HMIP Inspections of Send

The prison was given an inspection in early 2014, the full report can be read at the Ministry of Justice web site, just follow the links below. In their latest report the inspectors said:

“Send prison in Surrey holds just over 280 convicted women prisoners, well over half of whom are serving very long or indeterminate sentences, often for quite serious offences. We last inspected in 2011 when we reported that Send was a settled institution with impressive features to aspects of its regime. This inspection has found that improvement has continued and Send is now a very successful prison. It is one of the few prisons to achieve our highest grading for outcomes across all four of our healthy prison tests.

We found Send to be a very safe institution and women were properly received and inducted when they arrived. In our survey most women told us that they felt safe and violent incidents were very rare. Problems when they occurred were usually restricted to verbal conflict, but the prison was not complacent and intervened to deal with such issues. Levels of self-harm continued to reduce and care for those who were vulnerable was good. There had been no self-inflicted deaths since our last inspection. Women with very complex needs were well managed but greater scrutiny was needed of the few occasions when women who threatened self-harm had been subject to force or placed in protective strip clothing. Safety was further underpinned by adult safeguarding arrangements that had been developed in conjunction with the local authority and other partners.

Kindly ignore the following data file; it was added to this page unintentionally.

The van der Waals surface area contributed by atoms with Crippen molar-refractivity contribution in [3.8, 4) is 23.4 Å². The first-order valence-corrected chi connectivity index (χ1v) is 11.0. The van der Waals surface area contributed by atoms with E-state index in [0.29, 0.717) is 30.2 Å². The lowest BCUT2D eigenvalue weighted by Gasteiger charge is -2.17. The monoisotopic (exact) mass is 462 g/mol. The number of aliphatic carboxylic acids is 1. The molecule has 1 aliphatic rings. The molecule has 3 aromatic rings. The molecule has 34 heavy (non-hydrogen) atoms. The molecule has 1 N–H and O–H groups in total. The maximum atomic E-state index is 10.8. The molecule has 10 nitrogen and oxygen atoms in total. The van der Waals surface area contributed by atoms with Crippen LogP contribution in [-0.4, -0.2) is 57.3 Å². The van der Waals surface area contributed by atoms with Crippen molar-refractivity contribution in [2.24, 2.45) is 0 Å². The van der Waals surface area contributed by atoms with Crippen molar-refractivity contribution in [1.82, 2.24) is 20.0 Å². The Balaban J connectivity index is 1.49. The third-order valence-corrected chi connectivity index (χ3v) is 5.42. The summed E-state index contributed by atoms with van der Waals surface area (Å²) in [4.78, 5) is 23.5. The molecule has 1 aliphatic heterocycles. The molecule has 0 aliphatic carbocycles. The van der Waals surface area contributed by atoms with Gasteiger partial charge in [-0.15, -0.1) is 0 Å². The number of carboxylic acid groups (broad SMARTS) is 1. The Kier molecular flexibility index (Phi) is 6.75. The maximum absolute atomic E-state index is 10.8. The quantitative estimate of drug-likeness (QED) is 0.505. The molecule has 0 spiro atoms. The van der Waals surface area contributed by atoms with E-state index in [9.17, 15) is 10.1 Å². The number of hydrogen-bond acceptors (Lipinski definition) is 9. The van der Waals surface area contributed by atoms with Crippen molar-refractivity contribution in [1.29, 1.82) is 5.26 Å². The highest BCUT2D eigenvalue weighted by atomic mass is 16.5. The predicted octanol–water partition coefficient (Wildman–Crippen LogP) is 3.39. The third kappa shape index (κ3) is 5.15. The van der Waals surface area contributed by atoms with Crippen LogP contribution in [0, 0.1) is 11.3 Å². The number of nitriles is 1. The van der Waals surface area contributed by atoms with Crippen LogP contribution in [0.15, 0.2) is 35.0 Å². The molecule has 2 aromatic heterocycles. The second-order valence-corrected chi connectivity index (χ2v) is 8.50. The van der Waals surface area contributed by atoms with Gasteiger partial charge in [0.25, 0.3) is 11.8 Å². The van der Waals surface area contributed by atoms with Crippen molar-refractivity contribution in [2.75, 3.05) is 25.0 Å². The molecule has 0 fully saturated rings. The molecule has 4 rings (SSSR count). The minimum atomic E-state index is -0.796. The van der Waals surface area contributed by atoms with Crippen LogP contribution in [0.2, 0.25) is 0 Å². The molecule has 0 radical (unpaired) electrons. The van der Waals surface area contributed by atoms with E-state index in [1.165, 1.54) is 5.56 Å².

Security was applied with proportion and there was little evidence of significant illicit drug use, which was even more commendable given the number of women being released on temporary licence each day. It was also notable that women with alcohol issues now received appropriate support. Incentives and earned privileges (IEP) arrangements supported the safety of the prison but some requirements, notably that the hoods be cut off women’s coats, were ridiculous. There was only limited need for formal disciplinary processes and there was little use of force. Commendably there was no segregation unit and the few women who occasionally required separation were supervised successfully on the wings.